Tuesday, March 20, 2007

New call to 'teach basics'

More of the same from Dr Ken Rowe. Here he is speaking with an Age education writer, Caroline Milburn, who seems to enjoy reporting Ken's research and press releases. Dr Rowe, research director at the Australian Council for Education Research, has conducted a study investigating the connection between teaching methods, (or teacher inputs), and students learning (or student outputs). Here the teaching methods are systemtic, explicit phonics, referred to as 'extreme phonics' by other researchers.

After giving the teachers a crash course in back to basics teaching, Dr Rowe 'was suprised by the results' and found that the kids 'took off like rockets'. This kind of rocketing seems to be connected to Dr Rowe's ideal of Singaporean spelling success: '110,000 kids in year 6 in Singapore are significantly better spellers than a comparative group in NSW.'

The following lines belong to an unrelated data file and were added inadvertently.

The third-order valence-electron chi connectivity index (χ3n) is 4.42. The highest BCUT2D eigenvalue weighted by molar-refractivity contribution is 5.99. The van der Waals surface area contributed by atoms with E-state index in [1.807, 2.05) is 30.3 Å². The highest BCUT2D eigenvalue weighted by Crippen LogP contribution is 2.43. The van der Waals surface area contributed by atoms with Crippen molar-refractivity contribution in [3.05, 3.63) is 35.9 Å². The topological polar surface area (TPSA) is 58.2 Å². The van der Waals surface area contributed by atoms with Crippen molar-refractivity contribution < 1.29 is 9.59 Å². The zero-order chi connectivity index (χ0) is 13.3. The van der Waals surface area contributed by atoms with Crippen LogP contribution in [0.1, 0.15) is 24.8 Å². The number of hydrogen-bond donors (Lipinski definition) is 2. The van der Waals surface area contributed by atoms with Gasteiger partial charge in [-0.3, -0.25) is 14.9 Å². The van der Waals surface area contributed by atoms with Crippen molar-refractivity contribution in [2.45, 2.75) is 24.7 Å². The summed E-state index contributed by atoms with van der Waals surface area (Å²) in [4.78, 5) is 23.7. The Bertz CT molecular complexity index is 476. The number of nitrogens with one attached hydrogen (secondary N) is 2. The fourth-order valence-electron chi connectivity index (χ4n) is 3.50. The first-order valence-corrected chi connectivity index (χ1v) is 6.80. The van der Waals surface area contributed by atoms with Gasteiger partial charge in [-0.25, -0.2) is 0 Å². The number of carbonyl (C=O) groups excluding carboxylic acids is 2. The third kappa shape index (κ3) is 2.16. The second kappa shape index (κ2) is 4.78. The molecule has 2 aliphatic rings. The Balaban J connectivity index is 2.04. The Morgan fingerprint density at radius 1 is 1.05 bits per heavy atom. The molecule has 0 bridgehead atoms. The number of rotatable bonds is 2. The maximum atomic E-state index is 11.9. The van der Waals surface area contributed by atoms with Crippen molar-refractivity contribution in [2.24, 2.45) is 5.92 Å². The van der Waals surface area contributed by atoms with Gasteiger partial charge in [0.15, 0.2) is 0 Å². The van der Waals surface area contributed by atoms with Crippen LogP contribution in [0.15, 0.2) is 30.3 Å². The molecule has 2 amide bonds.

Are there other measures of success for year 6 students? Other important abilities and skills that might be work talking about?

From the description of the research project, one wonders if Dr Rowe considered whether the improvement in student results might have occured despite his program intervention where teachers where taught how to teach the basics.

The simple act of telling teachers that you (as a researcher) are interested in seeing whether students results improve after you (the researcher) have taught the teachers some new (or old) method/content, is likely to have a variety of effects on the way teachers respond and go about their normal daily work.

A classic case of the Hawthorne effect? Or perhaps the Rowe effect?

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